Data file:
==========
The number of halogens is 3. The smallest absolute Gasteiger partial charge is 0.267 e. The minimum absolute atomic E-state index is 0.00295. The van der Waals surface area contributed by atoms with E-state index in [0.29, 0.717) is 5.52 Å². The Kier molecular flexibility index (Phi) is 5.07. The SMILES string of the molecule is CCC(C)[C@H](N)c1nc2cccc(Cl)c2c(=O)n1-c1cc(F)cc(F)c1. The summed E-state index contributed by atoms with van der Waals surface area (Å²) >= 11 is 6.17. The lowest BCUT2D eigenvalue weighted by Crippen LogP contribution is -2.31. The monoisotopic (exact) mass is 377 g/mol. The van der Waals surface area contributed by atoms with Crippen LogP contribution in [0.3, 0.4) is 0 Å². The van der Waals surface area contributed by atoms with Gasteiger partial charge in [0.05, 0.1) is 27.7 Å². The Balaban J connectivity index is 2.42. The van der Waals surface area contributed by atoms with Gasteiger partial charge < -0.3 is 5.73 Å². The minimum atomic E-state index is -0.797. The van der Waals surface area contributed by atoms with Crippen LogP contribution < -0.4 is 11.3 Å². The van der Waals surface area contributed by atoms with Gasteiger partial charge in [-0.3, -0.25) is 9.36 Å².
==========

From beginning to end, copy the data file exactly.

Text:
The number of halogens is 3. The smallest absolute Gasteiger partial charge is 0.267 e. The minimum absolute atomic E-state index is 0.00295. The van der Waals surface area contributed by atoms with E-state index in [0.29, 0.717) is 5.52 Å². The Kier molecular flexibility index (Phi) is 5.07. The SMILES string of the molecule is CCC(C)[C@H](N)c1nc2cccc(Cl)c2c(=O)n1-c1cc(F)cc(F)c1. The summed E-state index contributed by atoms with van der Waals surface area (Å²) >= 11 is 6.17. The lowest BCUT2D eigenvalue weighted by Crippen LogP contribution is -2.31. The monoisotopic (exact) mass is 377 g/mol. The van der Waals surface area contributed by atoms with Crippen LogP contribution in [0.3, 0.4) is 0 Å². The van der Waals surface area contributed by atoms with Gasteiger partial charge in [0.05, 0.1) is 27.7 Å². The Balaban J connectivity index is 2.42. The van der Waals surface area contributed by atoms with Gasteiger partial charge < -0.3 is 5.73 Å². The minimum atomic E-state index is -0.797. The van der Waals surface area contributed by atoms with Crippen LogP contribution < -0.4 is 11.3 Å². The van der Waals surface area contributed by atoms with Gasteiger partial charge in [-0.3, -0.25) is 9.36 Å².